New Taleban chief Akhundzada a scholar, not a soldier

 Newly appointed Afghan Taleban leader Haibatullah Akhundzada said he would not engage in any peace talks.
Newly appointed Afghan Taleban leader Haibatullah Akhundzada said he would not engage in any peace talks. PHOTO: REUTERS

ISLAMABAD/KABUL (Reuters, AFP) - Haibatullah Akhundzada, named Wednesday as the Afghan Taleban’s new leader, was a senior judge during the insurgent group’s five-year rule over Afghanistan and a close confidant of its founder Mullah Omar.  

Believed to be in his 50s, he hails from Afghanistan’s southern province of Kandahar like both his former boss – Mullah Akhtar Mansour, who was killed in a US drone strike on Saturday – and Omar, who died in 2013.  

Akhundzada went on to become the group’s “chief justice” after a US-led invasion toppled the Taleban government in 2001.  He was one of Mansour’s deputies alongside Sirajuddin Haqqani, leader of the feared Haqqani network based out of eastern Afghanistan.  

Several senior Taleban sources have said Mansour bequeathed Akhunzada the leadership in his will, though some observers have argued in the past that hereditary succession is against the Taleban’s ideology.

Akhundzada is not known for his prowess on the battlefield, having preferred a life of religious and legal study.  He is said to have issued many of the rulings on how Muslims should comply with the Taleban’s extreme interpretation of Islam, and adjudicated internal disputes.  

“He is a religious scholar who was close to Mullah Omar, a close confidant and an adviser on religious issues who wrote fatwas, and was on the council of Ulema (Muslim scholars),” said Thomas Ruttig, a former diplomat and co-director of the Kabul-based Afghan Analysts Network.

A senior Taleban source familiar with proceedings at the Shura (council) which appointed Akhundzada said he was a unanimous choice, adding the group’s rank and file looked to him as a “spiritual leader” who had taught thousands of students in both Pakistan and Afghanistan over 25 years.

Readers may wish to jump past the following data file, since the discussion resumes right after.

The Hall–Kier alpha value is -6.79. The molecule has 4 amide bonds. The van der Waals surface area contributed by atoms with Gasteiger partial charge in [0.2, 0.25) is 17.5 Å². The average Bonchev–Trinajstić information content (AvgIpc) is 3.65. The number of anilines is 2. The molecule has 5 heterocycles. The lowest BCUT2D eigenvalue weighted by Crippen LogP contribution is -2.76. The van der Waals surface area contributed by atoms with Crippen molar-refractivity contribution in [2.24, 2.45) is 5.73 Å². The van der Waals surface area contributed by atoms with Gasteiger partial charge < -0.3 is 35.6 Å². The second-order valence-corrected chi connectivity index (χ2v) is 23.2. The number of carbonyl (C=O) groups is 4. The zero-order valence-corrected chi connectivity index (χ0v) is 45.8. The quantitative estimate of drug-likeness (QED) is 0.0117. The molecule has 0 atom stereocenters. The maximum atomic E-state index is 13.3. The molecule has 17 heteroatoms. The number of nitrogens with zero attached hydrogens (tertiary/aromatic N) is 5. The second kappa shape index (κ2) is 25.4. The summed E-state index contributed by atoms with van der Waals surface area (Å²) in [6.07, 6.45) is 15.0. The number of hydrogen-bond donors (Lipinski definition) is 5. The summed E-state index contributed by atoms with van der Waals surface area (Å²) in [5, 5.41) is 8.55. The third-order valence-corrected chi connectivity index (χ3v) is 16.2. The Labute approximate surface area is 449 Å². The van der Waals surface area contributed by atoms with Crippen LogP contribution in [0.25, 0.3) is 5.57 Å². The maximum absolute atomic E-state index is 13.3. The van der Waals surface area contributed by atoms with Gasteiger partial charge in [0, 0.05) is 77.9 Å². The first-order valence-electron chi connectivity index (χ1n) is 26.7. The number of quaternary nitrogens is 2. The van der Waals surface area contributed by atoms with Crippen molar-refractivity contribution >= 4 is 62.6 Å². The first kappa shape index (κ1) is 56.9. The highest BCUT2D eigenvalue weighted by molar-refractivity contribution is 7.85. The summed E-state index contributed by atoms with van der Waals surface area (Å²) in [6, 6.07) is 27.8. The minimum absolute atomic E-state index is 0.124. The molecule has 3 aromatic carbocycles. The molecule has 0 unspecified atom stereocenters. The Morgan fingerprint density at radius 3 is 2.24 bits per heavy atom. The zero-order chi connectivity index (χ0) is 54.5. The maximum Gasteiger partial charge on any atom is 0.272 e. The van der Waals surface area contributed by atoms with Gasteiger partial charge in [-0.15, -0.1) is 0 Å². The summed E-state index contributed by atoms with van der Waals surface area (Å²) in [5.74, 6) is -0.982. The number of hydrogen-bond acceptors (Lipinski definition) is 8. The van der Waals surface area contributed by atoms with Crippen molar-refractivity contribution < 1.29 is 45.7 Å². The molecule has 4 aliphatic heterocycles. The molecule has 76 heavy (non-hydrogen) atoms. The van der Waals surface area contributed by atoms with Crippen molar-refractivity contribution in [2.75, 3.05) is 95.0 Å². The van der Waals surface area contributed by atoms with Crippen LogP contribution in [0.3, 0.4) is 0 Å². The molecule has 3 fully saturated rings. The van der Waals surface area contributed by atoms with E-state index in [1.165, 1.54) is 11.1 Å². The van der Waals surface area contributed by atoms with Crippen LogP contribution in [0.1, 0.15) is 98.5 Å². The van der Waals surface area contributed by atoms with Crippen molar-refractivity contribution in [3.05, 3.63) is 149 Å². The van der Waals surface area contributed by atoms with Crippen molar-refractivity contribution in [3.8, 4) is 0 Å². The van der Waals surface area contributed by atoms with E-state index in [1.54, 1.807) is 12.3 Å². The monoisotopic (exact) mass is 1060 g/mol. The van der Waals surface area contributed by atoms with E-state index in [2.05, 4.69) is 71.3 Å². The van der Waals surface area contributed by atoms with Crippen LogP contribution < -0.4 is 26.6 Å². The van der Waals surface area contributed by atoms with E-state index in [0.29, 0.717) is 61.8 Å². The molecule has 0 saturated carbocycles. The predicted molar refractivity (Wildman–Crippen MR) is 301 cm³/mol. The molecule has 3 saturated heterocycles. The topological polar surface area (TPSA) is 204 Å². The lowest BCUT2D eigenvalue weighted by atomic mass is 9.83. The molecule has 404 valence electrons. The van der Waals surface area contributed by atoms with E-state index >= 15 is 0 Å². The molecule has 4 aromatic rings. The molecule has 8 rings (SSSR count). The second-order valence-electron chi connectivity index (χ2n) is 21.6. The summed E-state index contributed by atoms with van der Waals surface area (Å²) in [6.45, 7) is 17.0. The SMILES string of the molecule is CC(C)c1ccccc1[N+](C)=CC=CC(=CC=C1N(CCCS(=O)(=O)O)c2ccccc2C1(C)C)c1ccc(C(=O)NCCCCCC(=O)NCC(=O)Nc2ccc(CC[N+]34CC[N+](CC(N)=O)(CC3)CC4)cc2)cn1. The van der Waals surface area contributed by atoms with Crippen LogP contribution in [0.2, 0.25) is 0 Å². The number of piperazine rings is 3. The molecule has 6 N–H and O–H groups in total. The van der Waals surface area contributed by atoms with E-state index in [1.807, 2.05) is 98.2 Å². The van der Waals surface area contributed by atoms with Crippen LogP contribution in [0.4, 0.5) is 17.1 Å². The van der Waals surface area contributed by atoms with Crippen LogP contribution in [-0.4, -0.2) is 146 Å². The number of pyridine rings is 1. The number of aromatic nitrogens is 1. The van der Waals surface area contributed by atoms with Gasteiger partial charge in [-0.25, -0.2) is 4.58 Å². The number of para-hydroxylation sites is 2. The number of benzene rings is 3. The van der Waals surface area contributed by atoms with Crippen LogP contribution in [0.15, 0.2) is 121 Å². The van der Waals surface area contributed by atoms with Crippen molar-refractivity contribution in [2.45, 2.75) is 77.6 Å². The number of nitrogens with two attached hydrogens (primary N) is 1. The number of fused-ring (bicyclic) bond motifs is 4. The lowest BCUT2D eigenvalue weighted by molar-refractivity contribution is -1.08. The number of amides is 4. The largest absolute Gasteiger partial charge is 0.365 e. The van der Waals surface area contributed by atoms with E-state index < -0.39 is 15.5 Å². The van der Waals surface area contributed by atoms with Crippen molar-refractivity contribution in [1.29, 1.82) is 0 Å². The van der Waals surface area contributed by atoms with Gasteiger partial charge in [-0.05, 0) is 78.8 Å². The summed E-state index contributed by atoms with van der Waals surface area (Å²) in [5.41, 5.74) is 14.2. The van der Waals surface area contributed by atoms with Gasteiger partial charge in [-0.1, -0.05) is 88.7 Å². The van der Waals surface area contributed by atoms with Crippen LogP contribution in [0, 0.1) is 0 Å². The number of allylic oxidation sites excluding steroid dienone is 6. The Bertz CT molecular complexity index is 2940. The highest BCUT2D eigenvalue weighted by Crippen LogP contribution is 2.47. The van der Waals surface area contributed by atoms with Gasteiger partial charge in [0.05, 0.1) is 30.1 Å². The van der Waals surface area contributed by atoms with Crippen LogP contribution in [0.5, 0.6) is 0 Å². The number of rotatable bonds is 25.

According to Rahimullah Yousafzai, considered the region’s foremost expert on the Taleban, Akhundzada was in Pakistan during the 1979-89 Soviet occupation of Afghanistan – unlike Omar and Mansour, who earned reputations as fighters as part of the US-backed mujahideen.  

But he returned to his homeland in time to attend the meeting in the town of Spin Boldak in Kandahar in 1994 at which Omar declared the birth of the Taleban movement, according to the senior militant source.  

It is unclear whether he will follow Mansour in shunning peace negotiations with the Afghan government, though analysts believe he will be more heavily reliant on his Shura than his predecessors.  

In terms of seniority, he was second only to Taleban co-founder Mullah Abdul Ghani Baradar.  “Akhundzada was chosen to avoid further conflict and consultation,” said Islamabad-based analyst Amir Rana.

Haqqani was meanwhile named his “senior deputy” while Mullah Mohammad Yaqoub, the son of Mullah Omar, was once again passed over and named a simple “deputy”.  

“He (Akhundzada) will be a more symbolic leader than a functional leader,” suggested Rana. “Maybe Haqqani will deal with the military side and Mullah Yaqoub will deal with the political affairs.  “I think he enjoys some moral supremacy among the 
Taleban ranks, and he is in a position to keep this consensus intact.”

The emergence last year of a splinter group led by Mullah Muhammad Rasool – as well as competition from the Islamic State group and former allies-turned-enemies the Islamic Movement of Uzbekistan – present a challenge to the 
Taleban’s dominance which would have been hard to imagine in the Omar era.

Akhundzada will have to walk a fine line between hawks calling for intensified attacks in the wake of their leader’s death, and more pragmatic elements seeking to negotiate a power-sharing arrangement with Kabul to end the conflict.  

Yousafzai projected a rocky road ahead for Akhundzada.  “I think some other sections were not consulted, there is no unification of the movement yet, and I don’t see how it can unify under Haibatullah (Akhundzada),” the analyst said.

Meanwhile, the official spokesman for the Afghan Taleban said on Wednesday that an audio tape purporting to be from Akhundzada rejecting peace talks was not issued by him and was not from the new insurgent chief.

Two Taleban commanders had provided the audio to reporters late on Wednesday, saying it was an official statement. One of the commanders said he had received the recording directly from Zabihullah Mujahid, the official spokesman who earlier announced Akhundzada’s elevation.  

Mujahid later issued an email from his official account denying the movement had issued an audio.  

Reached by telephone, Mujahid said the Taleban were launching an investigation to learn who was distributing the recording.